Early Detection by Family Members and Friends
When Alzheimer's disease begins affecting the brain of someone you care about, chances are you won't notice any obvious signs or symptoms. After a while, though, small memory lapses appear and, over time, they grow more serious. The person may forget things they used to know like the names of familiar people or places, the words to express what they want to say, or the location of everyday objects.
Recognizing the warning signs early is important for a number of reasons:
- The doctor may determine that the symptoms are from another disease or condition that is curable. If, for example, if the dementia is caused by a brain tumour, the right treatment can begin, sooner
- If the diagnosis is Alzheimer's disease, you and the person you care about can start to address long-term planning and decision-making together, while they're still capable of doing so
- Medications that treat the symptoms of the disease work best when taken in the early stages
The important role of family and friends
Due to the nature of the condition, a person with Alzheimer's disease may have a difficult time assessing changes in their own abilities over time. That's why family and friends familiar with the person's habits play a key role in the detection of the disease. Because of this, doctors have come to rely on their ability to detect and report changes in behaviour, mood, memory or thinking in someone with the disease. Keeping a symptom diary – like the one available on this website – may help in tracking and reporting these changes.
Why you may find yourself hesitating
It's difficult to see someone you care for struggling or feeling uncomfortable. That's why family members are often reluctant to acknowledge that there is a problem. And that's only natural. In fact, there are a variety of reasons why family members may avoid accompanying a loved one with Alzheimer's disease to the doctor, including:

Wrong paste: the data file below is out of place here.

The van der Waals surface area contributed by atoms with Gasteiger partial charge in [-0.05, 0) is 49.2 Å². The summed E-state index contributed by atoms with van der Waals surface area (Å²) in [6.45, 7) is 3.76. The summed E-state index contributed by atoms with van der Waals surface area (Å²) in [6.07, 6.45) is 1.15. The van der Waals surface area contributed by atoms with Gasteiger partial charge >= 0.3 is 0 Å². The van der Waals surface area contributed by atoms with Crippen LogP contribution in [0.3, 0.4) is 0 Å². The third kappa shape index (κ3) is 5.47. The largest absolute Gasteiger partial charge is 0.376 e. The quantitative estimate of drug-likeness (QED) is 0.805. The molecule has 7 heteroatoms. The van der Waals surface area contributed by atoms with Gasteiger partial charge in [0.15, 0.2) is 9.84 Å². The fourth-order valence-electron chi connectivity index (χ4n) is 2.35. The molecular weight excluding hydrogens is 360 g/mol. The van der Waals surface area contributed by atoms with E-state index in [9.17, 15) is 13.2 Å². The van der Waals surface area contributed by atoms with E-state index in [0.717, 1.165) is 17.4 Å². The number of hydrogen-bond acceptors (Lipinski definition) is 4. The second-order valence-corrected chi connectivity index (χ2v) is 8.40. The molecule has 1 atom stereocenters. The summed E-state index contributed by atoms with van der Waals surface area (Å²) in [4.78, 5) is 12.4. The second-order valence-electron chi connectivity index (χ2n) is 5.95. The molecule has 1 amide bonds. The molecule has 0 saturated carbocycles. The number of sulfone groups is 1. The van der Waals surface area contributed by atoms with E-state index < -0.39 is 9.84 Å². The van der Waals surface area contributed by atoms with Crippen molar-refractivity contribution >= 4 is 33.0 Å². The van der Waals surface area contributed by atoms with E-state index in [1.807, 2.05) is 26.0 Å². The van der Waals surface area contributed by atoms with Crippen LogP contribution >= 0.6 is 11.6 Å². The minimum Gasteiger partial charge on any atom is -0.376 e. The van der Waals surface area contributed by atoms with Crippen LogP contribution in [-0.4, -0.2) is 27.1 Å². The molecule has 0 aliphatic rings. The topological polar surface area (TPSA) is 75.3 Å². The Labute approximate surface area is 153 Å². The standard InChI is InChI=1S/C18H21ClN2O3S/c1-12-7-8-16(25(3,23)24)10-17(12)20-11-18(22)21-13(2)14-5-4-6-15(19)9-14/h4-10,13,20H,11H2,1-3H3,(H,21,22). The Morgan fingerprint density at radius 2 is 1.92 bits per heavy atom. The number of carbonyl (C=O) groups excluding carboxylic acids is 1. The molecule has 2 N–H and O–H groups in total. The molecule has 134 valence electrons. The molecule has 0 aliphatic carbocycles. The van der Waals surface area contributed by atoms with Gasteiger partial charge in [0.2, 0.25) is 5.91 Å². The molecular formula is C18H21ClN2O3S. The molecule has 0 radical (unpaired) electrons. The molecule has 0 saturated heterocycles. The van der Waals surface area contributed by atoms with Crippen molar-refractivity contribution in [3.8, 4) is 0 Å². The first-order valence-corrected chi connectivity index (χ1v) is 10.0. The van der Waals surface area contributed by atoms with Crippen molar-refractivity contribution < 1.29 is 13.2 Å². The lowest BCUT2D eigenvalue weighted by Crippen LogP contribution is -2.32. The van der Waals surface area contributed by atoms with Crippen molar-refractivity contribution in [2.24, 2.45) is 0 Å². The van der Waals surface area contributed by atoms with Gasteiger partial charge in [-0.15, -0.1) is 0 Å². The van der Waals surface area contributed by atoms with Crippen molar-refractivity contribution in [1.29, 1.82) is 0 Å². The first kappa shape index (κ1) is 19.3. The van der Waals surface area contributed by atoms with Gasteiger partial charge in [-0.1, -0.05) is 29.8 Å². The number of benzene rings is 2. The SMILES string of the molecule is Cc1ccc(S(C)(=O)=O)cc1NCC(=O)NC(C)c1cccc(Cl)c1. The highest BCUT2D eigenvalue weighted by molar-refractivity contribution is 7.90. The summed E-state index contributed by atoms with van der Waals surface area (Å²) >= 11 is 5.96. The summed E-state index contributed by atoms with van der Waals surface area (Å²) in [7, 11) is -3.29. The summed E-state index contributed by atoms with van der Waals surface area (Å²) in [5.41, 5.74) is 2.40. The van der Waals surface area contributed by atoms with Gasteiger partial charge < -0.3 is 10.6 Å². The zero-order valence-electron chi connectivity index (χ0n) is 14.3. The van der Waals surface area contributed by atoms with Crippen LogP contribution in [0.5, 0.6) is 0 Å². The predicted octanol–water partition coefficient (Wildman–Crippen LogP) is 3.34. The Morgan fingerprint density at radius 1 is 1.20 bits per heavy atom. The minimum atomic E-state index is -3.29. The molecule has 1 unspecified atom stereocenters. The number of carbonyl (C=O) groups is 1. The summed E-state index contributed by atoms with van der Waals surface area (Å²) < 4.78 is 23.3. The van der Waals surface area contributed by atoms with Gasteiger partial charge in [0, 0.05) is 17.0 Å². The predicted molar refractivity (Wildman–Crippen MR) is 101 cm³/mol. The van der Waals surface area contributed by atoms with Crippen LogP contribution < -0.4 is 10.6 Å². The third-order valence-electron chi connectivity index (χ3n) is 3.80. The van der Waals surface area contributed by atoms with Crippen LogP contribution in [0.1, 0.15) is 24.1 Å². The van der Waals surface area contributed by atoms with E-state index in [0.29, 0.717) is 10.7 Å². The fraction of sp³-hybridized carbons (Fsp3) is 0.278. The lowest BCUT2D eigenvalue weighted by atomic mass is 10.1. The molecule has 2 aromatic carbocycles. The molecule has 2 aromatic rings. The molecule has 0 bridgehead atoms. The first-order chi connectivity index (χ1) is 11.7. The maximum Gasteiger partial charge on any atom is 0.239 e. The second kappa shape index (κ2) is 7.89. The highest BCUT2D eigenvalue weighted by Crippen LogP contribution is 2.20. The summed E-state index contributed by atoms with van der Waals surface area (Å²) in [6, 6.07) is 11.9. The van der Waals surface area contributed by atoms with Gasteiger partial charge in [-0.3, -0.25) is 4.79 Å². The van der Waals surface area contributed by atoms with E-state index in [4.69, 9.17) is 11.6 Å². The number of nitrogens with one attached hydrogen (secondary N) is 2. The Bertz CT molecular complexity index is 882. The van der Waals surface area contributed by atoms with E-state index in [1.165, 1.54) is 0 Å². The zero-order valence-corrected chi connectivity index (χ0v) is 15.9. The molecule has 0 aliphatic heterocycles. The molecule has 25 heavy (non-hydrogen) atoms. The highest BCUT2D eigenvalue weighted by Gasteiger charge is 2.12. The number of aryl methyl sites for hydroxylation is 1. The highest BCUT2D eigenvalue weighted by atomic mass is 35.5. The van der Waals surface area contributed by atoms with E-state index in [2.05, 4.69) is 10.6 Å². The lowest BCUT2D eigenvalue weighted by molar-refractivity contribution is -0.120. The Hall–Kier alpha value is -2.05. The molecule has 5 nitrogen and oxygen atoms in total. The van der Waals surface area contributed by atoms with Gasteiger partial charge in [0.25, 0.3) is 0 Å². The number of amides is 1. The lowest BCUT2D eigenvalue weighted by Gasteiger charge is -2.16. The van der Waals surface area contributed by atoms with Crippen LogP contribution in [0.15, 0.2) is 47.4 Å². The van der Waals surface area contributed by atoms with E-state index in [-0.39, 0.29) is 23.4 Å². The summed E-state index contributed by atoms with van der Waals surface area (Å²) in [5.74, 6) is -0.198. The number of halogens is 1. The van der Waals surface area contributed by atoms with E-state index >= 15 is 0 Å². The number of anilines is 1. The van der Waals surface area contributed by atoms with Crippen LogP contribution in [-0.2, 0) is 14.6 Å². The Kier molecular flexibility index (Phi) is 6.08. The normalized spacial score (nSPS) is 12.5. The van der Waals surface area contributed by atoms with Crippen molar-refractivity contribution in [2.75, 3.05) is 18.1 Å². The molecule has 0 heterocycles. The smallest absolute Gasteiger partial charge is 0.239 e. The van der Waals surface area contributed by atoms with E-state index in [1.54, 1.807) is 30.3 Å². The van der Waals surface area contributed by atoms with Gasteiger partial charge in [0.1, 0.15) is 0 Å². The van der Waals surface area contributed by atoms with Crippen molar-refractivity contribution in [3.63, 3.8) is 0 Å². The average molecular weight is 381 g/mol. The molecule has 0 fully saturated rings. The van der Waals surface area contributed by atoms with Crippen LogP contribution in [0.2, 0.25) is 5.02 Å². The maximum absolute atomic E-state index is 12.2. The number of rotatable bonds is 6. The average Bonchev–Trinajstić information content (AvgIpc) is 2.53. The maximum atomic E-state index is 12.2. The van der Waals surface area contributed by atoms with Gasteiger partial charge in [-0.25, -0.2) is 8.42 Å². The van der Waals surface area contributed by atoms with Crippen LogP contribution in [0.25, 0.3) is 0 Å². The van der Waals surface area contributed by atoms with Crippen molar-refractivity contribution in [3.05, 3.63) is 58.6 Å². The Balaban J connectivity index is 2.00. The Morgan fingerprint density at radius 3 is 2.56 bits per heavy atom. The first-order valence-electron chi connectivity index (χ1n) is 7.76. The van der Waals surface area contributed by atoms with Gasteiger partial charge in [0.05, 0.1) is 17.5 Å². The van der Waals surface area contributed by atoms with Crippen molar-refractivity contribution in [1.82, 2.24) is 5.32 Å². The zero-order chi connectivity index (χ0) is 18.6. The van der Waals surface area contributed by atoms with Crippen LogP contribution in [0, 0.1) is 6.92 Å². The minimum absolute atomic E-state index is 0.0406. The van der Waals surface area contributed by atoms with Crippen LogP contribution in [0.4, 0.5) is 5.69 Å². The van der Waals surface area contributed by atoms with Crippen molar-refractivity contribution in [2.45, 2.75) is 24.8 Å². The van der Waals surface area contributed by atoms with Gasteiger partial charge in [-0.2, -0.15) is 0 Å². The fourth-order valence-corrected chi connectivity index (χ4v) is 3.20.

- their lack of knowledge of Alzheimer's disease
- the fact that they do not think (or want to think) that their loved one's changing behaviour is part of an illness
- feeling unable to describe the symptoms they're seeing
- feeling overwhelmed with grief, loss and the prospect of the changing relationship with the person
- being afraid that the diagnosis will actually be Alzheimer's disease
Many family members have reported that prior to diagnosis, they were nearly overcome with anxiety watching their loved one deteriorate. Then, once they actually received a diagnosis, they felt a great sense of relief that they could finally put a name to the disease and move forward with a plan of care. That's what you need to focus on, because if it does turn out to be Alzheimer's disease, the sooner you speak to a doctor, the sooner treatment can begin. And that can maximize the quality time you have together.